William Collins, "Ode to Fear" (1746), lns. 42-70

O Fear, I know thee by my throbbing heart,
Thy withering power inspired each mournful line;
Though gentle Pity claim her mingled part,
Yet all the thunders of the scene are thine!


Thou who such weary lengths hast passed,
Where wilt thou rest, mad nymph, at last?
Say wilt though shroud in haunted cell,
Where gloomy Rape and Murder dwell?
Or, in some hollowed seat,
'Gainst which the big waves beat,
Hear drowning seamen's cries in tempests brought!
Dark power, with shuddering meek submitted thought,
Be mine to read the visions old,
Which thy awakening bards have told:
And lest thou meet my blasted view,
Hold each strange tale devoutly true,
Ne'er be I found, by thee o'erawed,
In that thrice-hallowed eve abroad,
When ghosts, as cottage-maids believe,
Their pebbled beds permitted leave,
And goblins haunt from fire, or fen,
Or mine, or flood, the walks of men!
O thou whose spirit most possessed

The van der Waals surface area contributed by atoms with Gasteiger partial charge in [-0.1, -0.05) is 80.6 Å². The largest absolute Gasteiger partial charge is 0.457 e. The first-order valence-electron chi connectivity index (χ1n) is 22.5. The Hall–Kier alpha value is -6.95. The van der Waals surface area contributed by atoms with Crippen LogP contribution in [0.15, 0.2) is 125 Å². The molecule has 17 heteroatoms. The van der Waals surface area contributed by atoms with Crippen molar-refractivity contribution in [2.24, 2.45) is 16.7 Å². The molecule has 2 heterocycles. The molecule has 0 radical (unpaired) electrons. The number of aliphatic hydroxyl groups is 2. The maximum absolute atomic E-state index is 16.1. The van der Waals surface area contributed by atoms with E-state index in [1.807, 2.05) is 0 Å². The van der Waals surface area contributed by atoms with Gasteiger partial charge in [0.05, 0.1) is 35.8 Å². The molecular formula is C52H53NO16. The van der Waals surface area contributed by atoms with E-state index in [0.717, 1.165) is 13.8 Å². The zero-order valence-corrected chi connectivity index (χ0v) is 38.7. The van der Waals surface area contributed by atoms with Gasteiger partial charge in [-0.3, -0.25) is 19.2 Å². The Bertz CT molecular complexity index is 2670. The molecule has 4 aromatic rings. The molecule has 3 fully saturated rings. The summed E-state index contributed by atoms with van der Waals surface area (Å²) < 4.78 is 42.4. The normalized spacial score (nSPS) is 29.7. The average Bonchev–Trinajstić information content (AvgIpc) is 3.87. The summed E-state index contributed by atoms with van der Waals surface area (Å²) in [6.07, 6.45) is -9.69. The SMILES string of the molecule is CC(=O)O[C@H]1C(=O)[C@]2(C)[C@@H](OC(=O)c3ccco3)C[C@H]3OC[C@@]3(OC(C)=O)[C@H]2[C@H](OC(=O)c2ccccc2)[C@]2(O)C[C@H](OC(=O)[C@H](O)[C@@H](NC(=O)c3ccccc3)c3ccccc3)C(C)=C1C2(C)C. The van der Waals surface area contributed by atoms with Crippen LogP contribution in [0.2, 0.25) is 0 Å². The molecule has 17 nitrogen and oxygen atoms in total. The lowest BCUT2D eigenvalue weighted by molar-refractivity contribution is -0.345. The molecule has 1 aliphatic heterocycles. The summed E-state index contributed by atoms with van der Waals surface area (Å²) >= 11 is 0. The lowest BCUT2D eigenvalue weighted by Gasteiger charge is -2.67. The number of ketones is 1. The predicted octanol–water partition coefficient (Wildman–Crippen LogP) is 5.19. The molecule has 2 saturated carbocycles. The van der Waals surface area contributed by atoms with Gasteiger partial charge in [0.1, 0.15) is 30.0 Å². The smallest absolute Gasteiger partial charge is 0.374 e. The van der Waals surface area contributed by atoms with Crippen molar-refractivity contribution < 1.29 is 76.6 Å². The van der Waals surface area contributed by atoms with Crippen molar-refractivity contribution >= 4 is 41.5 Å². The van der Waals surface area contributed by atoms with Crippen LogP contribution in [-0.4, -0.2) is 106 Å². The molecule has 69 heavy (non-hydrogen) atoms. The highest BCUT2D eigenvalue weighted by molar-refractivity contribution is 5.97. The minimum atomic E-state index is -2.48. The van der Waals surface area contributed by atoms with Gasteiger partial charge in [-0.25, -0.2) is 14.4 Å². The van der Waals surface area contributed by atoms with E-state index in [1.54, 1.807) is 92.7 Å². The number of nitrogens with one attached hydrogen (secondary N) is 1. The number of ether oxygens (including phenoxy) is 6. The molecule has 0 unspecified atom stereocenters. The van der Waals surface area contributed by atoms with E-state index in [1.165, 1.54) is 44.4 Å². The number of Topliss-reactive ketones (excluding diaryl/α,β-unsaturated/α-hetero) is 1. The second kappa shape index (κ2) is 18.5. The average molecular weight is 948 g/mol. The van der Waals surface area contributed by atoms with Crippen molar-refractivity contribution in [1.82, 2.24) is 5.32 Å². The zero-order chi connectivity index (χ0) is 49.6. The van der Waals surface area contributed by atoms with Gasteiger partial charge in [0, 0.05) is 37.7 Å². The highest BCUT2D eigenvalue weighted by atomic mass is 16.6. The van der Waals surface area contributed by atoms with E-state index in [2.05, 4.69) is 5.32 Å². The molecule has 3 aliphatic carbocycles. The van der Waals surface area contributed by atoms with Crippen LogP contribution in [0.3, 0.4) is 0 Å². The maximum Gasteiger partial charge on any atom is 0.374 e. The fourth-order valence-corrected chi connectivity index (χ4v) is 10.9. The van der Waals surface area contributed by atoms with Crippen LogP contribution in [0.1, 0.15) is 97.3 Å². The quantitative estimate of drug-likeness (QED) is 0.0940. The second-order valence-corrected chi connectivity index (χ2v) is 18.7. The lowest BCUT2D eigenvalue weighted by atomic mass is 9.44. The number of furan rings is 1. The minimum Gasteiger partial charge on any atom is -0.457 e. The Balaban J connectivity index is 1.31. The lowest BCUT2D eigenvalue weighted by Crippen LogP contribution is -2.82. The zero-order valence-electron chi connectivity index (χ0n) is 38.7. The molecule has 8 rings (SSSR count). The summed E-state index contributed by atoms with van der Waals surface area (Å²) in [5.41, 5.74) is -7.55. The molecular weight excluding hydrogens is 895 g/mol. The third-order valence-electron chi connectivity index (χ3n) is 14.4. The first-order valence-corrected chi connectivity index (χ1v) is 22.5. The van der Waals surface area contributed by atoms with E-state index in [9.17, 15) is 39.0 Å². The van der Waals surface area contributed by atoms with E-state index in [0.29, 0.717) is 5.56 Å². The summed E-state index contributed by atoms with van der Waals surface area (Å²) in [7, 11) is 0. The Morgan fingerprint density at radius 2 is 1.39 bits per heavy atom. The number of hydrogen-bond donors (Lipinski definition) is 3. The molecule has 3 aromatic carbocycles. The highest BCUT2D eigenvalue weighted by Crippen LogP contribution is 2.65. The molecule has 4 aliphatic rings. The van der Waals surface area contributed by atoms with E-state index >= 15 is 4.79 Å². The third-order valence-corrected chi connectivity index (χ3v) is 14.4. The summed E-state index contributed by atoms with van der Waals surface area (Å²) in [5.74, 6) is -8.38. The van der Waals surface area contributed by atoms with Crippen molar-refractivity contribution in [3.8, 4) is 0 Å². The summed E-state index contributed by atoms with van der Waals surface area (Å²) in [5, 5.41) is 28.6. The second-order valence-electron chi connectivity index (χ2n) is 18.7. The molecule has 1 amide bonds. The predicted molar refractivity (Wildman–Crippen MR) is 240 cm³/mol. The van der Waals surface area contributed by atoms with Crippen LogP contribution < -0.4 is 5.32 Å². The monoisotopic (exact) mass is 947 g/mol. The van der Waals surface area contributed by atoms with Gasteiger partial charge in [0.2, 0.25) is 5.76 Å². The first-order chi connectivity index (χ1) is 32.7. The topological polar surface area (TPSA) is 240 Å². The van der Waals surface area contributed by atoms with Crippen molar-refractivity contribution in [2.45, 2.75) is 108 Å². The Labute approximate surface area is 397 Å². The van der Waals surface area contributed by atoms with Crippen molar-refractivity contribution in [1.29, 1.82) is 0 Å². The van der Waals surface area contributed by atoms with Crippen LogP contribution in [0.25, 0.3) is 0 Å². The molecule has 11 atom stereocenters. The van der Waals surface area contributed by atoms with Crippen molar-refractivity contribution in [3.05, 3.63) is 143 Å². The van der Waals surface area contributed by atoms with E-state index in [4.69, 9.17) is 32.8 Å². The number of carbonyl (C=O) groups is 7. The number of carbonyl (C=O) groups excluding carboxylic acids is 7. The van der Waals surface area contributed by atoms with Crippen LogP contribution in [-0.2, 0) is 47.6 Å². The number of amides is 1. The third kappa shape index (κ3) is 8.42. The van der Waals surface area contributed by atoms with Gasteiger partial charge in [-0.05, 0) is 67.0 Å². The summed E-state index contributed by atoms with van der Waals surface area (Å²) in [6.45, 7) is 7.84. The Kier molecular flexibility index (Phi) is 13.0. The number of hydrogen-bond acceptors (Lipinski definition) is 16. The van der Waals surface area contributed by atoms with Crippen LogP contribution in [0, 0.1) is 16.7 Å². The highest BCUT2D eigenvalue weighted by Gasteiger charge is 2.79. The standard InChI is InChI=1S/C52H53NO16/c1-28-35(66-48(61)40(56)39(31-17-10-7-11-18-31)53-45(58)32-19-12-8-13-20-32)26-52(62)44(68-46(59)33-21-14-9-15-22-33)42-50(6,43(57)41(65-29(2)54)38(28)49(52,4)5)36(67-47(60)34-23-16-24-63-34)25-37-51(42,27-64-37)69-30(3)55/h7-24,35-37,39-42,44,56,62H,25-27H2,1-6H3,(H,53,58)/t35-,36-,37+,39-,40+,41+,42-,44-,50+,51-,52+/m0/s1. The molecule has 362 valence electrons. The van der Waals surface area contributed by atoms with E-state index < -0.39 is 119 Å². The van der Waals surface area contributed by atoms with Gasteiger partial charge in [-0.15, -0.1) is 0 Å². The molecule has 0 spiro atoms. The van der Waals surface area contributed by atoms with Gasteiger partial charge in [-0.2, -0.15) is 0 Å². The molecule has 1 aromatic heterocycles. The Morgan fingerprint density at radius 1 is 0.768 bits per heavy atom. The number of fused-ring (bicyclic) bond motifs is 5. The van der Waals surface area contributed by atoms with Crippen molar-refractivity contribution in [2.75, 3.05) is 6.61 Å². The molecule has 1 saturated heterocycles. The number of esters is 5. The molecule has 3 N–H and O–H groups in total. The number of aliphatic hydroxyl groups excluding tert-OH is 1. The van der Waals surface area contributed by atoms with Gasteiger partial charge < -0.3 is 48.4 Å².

The sacred seat of Shakespeare's breast!
By all that from they prophet broke,
In they divine emotions spoke:
Hither again thy fury deal,
Teach me but once like him to feel:
His cypress wreath my meed decree,
And I, O Fear, will dwell with thee!

Is Collins' "Ode to Fear" a gothic prototype or perhaps a precursor to the Grand Marquis? Collins' torments and fears are closely allied with his pleasures in the manner we associate with Radcliffe, Lewis, or Sade. The "Fear" Collins knows and longs after with his "throbbing heart" is the grandest sentiment -- "all the thunders" -- of Aeschylus, Sophocles, and Shakespeare. This medusa, "Fear," is the muse of the tradition and provides a way of tapping into what is eternally powerful, in Collins view, about art. In their own way the gothicists of the '90s rediscovered the communal nature of "Fear"; their journeys amid cultural anxieties turned into a phenomenon in popular literature which struck a rich vein of "aweful pleasures."

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